Example 3: Hilltop Infants and Junior Schools
Analyses were conducted across all year groups and looked at the effect of revised whole-school communication systems on attainment (teachers’ assessments of reading, writing and mathematics). They detected no significant negative effects on attainment and student progress continued to improve significantly despite teacher workload reduction.
Overall Key Findings
Overall, the findings of this research suggest that the concerns of senior leaders about reducing workload in schools is unfounded and using alternative, ‘workload light’ forms of marking and feedback for example, may even be associated with improved student outcomes.
One of the aims of the meta-analysis was to demonstrate no harm during the period of reduced workload, rather than to hypothesise that reducing workload might improve attainment. However, random effects meta-analysis showed that, across the studies overall, reducing workload was associated with a period of significantly improved student outcomes. Separate analyses for different areas of workload reduction also showed that there was an association between streamlining internal communication systems, reducing data reporting and using alternative forms of marking and feedback, with improved student outcomes. In terms of less invasive lesson observation and monitoring, there was a small positive effect.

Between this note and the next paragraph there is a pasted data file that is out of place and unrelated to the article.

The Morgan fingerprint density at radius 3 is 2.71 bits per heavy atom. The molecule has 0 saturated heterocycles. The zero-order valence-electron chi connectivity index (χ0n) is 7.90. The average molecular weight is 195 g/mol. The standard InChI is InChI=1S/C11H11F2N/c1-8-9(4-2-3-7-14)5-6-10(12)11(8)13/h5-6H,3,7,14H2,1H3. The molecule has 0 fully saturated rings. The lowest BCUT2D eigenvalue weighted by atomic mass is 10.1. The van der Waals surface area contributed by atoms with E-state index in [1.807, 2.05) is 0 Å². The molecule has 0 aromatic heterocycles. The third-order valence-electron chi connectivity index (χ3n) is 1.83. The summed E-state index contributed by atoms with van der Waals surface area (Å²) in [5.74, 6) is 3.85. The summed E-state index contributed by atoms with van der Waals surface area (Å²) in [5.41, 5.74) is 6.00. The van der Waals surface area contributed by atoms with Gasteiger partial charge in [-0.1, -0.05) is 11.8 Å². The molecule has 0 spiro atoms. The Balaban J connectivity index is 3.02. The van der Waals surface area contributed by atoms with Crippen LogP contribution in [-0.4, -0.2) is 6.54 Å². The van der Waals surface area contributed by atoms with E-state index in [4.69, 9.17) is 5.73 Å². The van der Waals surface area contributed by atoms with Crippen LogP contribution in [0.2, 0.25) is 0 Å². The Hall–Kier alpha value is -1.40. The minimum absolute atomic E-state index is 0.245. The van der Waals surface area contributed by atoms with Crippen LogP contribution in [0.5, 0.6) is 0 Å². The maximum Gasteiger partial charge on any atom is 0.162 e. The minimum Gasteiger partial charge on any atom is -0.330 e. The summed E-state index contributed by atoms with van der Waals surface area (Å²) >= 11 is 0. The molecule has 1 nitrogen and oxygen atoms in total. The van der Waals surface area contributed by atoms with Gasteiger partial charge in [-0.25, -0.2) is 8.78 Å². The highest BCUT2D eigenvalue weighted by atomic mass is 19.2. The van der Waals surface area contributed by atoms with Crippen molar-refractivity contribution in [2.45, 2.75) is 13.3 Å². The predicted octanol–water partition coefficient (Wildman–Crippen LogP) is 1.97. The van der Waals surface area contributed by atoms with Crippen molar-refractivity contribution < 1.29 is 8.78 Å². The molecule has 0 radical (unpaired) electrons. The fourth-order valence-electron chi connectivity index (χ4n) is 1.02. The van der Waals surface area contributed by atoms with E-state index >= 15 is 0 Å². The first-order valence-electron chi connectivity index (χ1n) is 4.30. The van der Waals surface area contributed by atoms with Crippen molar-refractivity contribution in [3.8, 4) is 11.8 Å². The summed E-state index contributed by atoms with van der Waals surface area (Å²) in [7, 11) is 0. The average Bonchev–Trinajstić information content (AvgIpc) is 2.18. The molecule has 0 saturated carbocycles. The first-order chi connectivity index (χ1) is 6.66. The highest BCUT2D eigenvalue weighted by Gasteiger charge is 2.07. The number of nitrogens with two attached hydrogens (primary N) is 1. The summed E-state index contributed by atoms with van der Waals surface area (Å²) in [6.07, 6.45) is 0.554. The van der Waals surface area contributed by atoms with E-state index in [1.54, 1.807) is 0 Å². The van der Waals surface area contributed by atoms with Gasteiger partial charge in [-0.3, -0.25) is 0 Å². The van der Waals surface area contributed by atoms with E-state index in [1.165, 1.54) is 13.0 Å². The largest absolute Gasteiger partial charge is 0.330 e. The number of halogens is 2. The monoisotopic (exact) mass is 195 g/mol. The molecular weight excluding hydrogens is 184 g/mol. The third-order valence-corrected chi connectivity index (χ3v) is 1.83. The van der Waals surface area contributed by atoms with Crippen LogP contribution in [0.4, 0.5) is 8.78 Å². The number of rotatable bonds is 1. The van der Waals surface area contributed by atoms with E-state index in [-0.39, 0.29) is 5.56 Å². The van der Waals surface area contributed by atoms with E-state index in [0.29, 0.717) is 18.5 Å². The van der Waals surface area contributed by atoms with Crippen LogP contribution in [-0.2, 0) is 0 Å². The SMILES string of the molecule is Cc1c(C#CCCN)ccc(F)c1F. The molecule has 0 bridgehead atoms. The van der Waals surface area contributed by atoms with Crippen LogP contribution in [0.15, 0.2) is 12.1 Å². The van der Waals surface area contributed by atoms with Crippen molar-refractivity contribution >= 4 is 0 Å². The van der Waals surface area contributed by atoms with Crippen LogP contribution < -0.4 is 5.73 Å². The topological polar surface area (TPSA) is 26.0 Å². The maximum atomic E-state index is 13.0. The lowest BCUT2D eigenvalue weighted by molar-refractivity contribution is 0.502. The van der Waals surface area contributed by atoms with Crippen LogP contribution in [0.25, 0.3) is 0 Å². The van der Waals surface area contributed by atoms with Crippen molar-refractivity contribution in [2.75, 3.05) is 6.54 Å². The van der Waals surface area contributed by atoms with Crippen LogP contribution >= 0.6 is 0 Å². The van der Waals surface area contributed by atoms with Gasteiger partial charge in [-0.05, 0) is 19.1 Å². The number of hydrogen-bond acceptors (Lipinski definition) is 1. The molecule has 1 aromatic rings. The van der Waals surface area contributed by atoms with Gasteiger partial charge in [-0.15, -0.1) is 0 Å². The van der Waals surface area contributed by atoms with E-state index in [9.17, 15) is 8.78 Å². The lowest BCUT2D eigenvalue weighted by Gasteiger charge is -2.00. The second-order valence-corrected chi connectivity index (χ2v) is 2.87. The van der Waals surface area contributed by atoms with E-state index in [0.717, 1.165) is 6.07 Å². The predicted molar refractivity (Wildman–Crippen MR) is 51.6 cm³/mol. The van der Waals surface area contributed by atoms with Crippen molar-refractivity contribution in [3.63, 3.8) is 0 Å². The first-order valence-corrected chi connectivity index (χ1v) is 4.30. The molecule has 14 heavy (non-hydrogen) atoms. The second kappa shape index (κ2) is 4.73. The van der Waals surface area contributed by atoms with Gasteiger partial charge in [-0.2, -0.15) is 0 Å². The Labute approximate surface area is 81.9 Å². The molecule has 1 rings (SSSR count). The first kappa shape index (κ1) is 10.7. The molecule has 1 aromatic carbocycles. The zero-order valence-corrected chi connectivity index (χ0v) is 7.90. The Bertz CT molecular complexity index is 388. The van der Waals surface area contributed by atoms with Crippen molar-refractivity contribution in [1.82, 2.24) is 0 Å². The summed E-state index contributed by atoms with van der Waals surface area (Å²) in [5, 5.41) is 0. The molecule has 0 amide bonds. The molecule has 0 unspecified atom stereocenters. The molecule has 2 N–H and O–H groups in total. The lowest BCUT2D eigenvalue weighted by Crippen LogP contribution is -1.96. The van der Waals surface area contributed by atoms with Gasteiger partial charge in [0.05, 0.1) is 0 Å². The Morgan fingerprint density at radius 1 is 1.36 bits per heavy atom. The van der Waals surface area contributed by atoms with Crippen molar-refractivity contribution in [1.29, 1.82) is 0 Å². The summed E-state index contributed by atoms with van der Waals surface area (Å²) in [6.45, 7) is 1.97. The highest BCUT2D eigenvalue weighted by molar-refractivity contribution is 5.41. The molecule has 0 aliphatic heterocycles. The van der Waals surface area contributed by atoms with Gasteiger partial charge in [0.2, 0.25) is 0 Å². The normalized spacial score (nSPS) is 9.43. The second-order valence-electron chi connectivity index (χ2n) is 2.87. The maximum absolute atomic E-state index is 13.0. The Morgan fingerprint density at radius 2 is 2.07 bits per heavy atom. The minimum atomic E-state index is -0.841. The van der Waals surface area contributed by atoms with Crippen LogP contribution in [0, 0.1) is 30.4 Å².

Where schools measured teacher wellbeing, there was a significant improvement. There were also reductions on the workaholism scale, which was used to assess the extent to which teachers were working too hard.
One of the most significant findings was in relation to marking and feedback. Using alternative strategies which reduced teacher workload resulted in a significant positive effect on student outcomes and also increased teacher wellbeing. This was particularly relevant when teachers switched to real-time marking and feedback strategies such as direct feedback, correction of misconceptions, and setting targets. It is suggested that this is because these strategies trigger and reinforce students’ metacognitive abilities, something which has already been linked to improved student outcomes.
Churches et al. also speculate on the success of collaborative teacher-led trials on developing evidence-based practice and supporting policy roll-out. Quantitative school-level research has great potential for rolling out policy when testing, learning and iteration are necessary to find solutions on the ground.